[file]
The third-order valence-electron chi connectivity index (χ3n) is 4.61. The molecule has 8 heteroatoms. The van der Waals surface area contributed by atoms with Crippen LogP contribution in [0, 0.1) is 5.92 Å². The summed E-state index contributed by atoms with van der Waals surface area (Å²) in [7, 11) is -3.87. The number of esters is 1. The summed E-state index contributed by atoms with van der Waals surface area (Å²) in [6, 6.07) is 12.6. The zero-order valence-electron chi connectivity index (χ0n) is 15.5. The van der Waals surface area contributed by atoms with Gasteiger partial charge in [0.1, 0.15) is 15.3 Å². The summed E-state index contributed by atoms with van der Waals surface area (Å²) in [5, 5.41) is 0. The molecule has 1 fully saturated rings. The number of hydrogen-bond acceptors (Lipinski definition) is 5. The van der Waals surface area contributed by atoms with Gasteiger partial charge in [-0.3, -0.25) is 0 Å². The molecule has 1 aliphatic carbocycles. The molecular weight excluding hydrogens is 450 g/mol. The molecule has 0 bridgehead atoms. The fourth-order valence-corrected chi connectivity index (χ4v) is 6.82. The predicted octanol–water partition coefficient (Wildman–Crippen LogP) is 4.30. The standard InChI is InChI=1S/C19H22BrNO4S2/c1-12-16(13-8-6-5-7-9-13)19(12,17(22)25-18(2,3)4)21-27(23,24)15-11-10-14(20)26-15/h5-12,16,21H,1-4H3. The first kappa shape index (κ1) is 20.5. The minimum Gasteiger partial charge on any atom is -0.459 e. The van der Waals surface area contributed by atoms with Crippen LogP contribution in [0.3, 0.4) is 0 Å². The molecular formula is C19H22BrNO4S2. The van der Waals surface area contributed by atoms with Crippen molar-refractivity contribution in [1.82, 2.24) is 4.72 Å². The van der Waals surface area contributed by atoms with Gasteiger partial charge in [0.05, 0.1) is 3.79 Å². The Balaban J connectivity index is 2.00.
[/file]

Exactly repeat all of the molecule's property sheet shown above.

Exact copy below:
The third-order valence-electron chi connectivity index (χ3n) is 4.61. The molecule has 8 heteroatoms. The van der Waals surface area contributed by atoms with Crippen LogP contribution in [0, 0.1) is 5.92 Å². The summed E-state index contributed by atoms with van der Waals surface area (Å²) in [7, 11) is -3.87. The number of esters is 1. The summed E-state index contributed by atoms with van der Waals surface area (Å²) in [6, 6.07) is 12.6. The zero-order valence-electron chi connectivity index (χ0n) is 15.5. The van der Waals surface area contributed by atoms with Gasteiger partial charge in [0.1, 0.15) is 15.3 Å². The summed E-state index contributed by atoms with van der Waals surface area (Å²) in [5, 5.41) is 0. The molecule has 1 fully saturated rings. The number of hydrogen-bond acceptors (Lipinski definition) is 5. The van der Waals surface area contributed by atoms with Gasteiger partial charge in [-0.3, -0.25) is 0 Å². The molecule has 1 aliphatic carbocycles. The molecular weight excluding hydrogens is 450 g/mol. The molecule has 0 bridgehead atoms. The fourth-order valence-corrected chi connectivity index (χ4v) is 6.82. The predicted octanol–water partition coefficient (Wildman–Crippen LogP) is 4.30. The standard InChI is InChI=1S/C19H22BrNO4S2/c1-12-16(13-8-6-5-7-9-13)19(12,17(22)25-18(2,3)4)21-27(23,24)15-11-10-14(20)26-15/h5-12,16,21H,1-4H3. The first kappa shape index (κ1) is 20.5. The minimum Gasteiger partial charge on any atom is -0.459 e. The van der Waals surface area contributed by atoms with Crippen LogP contribution in [0.3, 0.4) is 0 Å². The molecular formula is C19H22BrNO4S2. The van der Waals surface area contributed by atoms with Crippen molar-refractivity contribution in [1.82, 2.24) is 4.72 Å². The van der Waals surface area contributed by atoms with Gasteiger partial charge in [0.05, 0.1) is 3.79 Å². The Balaban J connectivity index is 2.00.